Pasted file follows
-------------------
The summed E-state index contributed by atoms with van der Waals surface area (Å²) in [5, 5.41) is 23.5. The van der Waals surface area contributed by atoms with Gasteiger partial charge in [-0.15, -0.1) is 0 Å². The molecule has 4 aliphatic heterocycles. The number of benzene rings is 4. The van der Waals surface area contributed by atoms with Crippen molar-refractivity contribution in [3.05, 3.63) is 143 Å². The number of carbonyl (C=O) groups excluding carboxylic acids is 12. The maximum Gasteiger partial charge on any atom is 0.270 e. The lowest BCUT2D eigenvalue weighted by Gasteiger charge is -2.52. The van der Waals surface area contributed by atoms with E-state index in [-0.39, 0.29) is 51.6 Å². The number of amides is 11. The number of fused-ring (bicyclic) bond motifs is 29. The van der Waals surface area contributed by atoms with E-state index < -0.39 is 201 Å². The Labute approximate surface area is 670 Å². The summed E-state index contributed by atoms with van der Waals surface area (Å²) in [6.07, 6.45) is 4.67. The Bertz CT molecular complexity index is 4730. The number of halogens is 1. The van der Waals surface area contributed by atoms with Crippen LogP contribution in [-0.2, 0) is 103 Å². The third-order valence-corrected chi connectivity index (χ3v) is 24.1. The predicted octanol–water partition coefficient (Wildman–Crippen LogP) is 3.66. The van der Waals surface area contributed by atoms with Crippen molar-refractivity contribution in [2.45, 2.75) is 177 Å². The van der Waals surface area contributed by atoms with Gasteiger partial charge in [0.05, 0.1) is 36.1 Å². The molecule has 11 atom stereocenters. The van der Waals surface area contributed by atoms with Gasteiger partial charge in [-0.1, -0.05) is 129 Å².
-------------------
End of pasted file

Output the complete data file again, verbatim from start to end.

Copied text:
The summed E-state index contributed by atoms with van der Waals surface area (Å²) in [5, 5.41) is 23.5. The van der Waals surface area contributed by atoms with Gasteiger partial charge in [-0.15, -0.1) is 0 Å². The molecule has 4 aliphatic heterocycles. The number of benzene rings is 4. The van der Waals surface area contributed by atoms with Crippen molar-refractivity contribution in [3.05, 3.63) is 143 Å². The number of carbonyl (C=O) groups excluding carboxylic acids is 12. The maximum Gasteiger partial charge on any atom is 0.270 e. The lowest BCUT2D eigenvalue weighted by Gasteiger charge is -2.52. The van der Waals surface area contributed by atoms with E-state index in [-0.39, 0.29) is 51.6 Å². The number of amides is 11. The number of fused-ring (bicyclic) bond motifs is 29. The van der Waals surface area contributed by atoms with E-state index < -0.39 is 201 Å². The Labute approximate surface area is 670 Å². The summed E-state index contributed by atoms with van der Waals surface area (Å²) in [6.07, 6.45) is 4.67. The Bertz CT molecular complexity index is 4730. The number of halogens is 1. The van der Waals surface area contributed by atoms with Crippen LogP contribution in [-0.2, 0) is 103 Å². The third-order valence-corrected chi connectivity index (χ3v) is 24.1. The predicted octanol–water partition coefficient (Wildman–Crippen LogP) is 3.66. The van der Waals surface area contributed by atoms with Crippen molar-refractivity contribution in [2.45, 2.75) is 177 Å². The van der Waals surface area contributed by atoms with Gasteiger partial charge in [0.05, 0.1) is 36.1 Å². The molecule has 11 atom stereocenters. The van der Waals surface area contributed by atoms with Gasteiger partial charge in [-0.1, -0.05) is 129 Å².